Friday, March 16, 2007


To those of you who are turning up right now to protest: I am sorry. This whole campaign against Peter Bjorn and John has pushed me to what I now realize is a total mental and emotional breakdown. I haven't eaten in forty-eight hours, and the friends I am staying with have basically asked me to get out. I simply can't carry this burden any longer. I have packed up my car and am leaving town.

I started this blog to take the fight to Peter Bjorn and John. Obviously I can't claim to have won that fight, but I hope that the fight will continue without me today. Maybe someone reading this right now will decide to make the fight their own. As for those of you who like Peter Bjorn and John, who are raising them up to some sort of demigod status even as we speak -- well, you can go ahead and pile on me if you like. Call me names. Gloat. I expect nothing less from you smug indie jackals. Mark my words, though: history will smile on our side, not yours. It's cold comfort, but it's all I've got right now.

D-Day for PBJ

Just as I was preparing to go out last night, I got an email tip that I should listen to the streaming archive of KEXP's live performance by Peter Bjorn and John yesterday. (You have to put in the date and time to find it: the band went on soon after 1:45 p.m. Austin time, so that's 11:45 a.m. Seattle time.) In particular, the tipster said, I should pay attention to "Young Folks." Let me tell you, it's worth a listen: it really pulls the veil back from this phony band.

One thing that a lot of us have probably thought when listening to "Young Folks," or seeing video of their live performances, is: How does Peter do such an awesome job of whistling? He seems to nail it every time. Well, the answer is: he's lip-synching the fucking solo. The KEXP performance is 100% proof. On at least two occasions, he accidentally starts singing over the solo. The entire facade of this band crumbles. They're like a Swedish Milli Vanilli. And worse: when he messes up and starts singing over the whistling, you can actually hear him laughing about it. You can almost hear what he's thinking: these stupid American hipsters will listen to anything. You can give them a song with a whistle solo (bad enough) but then you can fake the fucking solo and laugh about it, and the stupid Americans will still go along calling you the big "buzz" band of SXSW. And it's happening, too. You try to stop something but then you can just see it happening all around you. I read it in the blogs; I hear it when I'm walking along the streets; this is the goddamned band this year. And it sucks.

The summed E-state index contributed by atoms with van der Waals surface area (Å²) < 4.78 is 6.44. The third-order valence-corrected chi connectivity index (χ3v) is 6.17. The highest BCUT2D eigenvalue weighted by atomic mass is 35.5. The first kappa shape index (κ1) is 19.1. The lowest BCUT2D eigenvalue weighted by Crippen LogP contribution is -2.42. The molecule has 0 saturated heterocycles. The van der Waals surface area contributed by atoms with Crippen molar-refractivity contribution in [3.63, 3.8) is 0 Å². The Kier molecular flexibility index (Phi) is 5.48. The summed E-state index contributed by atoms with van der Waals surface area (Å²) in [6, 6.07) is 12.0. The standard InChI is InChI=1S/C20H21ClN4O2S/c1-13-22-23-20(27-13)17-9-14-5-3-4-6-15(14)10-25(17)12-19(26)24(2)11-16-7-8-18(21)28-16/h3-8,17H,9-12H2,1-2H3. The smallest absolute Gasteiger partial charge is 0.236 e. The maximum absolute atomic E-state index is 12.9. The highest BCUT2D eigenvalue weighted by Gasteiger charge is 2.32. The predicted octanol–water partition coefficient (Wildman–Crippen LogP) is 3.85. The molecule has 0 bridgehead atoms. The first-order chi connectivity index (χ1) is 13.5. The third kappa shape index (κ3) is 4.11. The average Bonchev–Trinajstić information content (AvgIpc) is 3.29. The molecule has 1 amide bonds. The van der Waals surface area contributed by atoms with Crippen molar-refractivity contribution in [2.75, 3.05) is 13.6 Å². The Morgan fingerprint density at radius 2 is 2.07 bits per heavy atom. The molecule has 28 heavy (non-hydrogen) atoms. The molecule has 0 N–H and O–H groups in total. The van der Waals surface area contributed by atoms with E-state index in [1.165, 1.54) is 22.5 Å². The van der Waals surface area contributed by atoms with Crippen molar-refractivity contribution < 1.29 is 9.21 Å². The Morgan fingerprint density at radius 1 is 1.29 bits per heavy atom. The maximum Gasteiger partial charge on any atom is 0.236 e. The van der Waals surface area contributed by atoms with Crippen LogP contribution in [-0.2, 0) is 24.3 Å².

The thing that especially sucks is, you all are going to realize that I was right. I swear. Give it a year, and somebody will mention the name Peter Bjorn and John, and you're going to laugh and say, "Oh yeah, everybody was excited about that band, weren't they? How funny that anyone took that band seriously." It's inevitable. What's worse, I even think that you know this now. Yes, it's fun when we all like the same thing at the same time. And yes, it's easier with something light and vacuous. But where will that take our culture? What will indie rock be remembered for?

I still hope that some of you are going to come to the protest today. I need for it to be over just so I can have any sort of enjoyment here in Austin, or in my life in general really. I never did wind up going out last night. I'm also sick of all the insults -- in comments, and in email, and even on the streets (I don't know how people figured out who I was, but it seems to have happened). No, this is not viral marketing for the band (I think I've dispensed with that here and here -- if you think that a PR person would insult the band like I have then truly you have never interacted with a PR person). No, I am not a loser, or a douchebag, or any of the other things that people want to call me. I just am trying to advocate for the long-term aesthetic interests of all of us, and even if you don't understand it now then maybe you will later.

Thursday, March 15, 2007

Stolen Bass

Word is getting around town that Bjorn's bass was stolen last night. A lot of people seem to think that this blog might have had something to do with it. Let me say this in no uncertain terms. I don't care how much you are on our side: if you stole Bjorn's bass last night, and you are reading this, you need to give Bjorn his bass back right away. We may hate the music of Peter Bjorn and John, but we believe they have the right to play it. Besides, if we succeed this weekend in stopping Peter Bjorn and John -- and, despite the reverses of the past twenty-four hours, I still am holding out hope that we might -- I wouldn't want them to be able to say afterwards that we accomplished it only through subterfuge.

Anyway, that's enough said about that. I want to be clear that my problem with Peter Bjorn and John is purely musical, not personal.

(On the other hand: I was dismayed to read in comments that at a show yesterday at Red Eyed Fly, they "thanked" this blog. Is that true? Can anyone else vouch for this? Let me know in comments. If so, it's pretty damn petty. Not quite worth stealing a bass over, but still.)

First Night - Report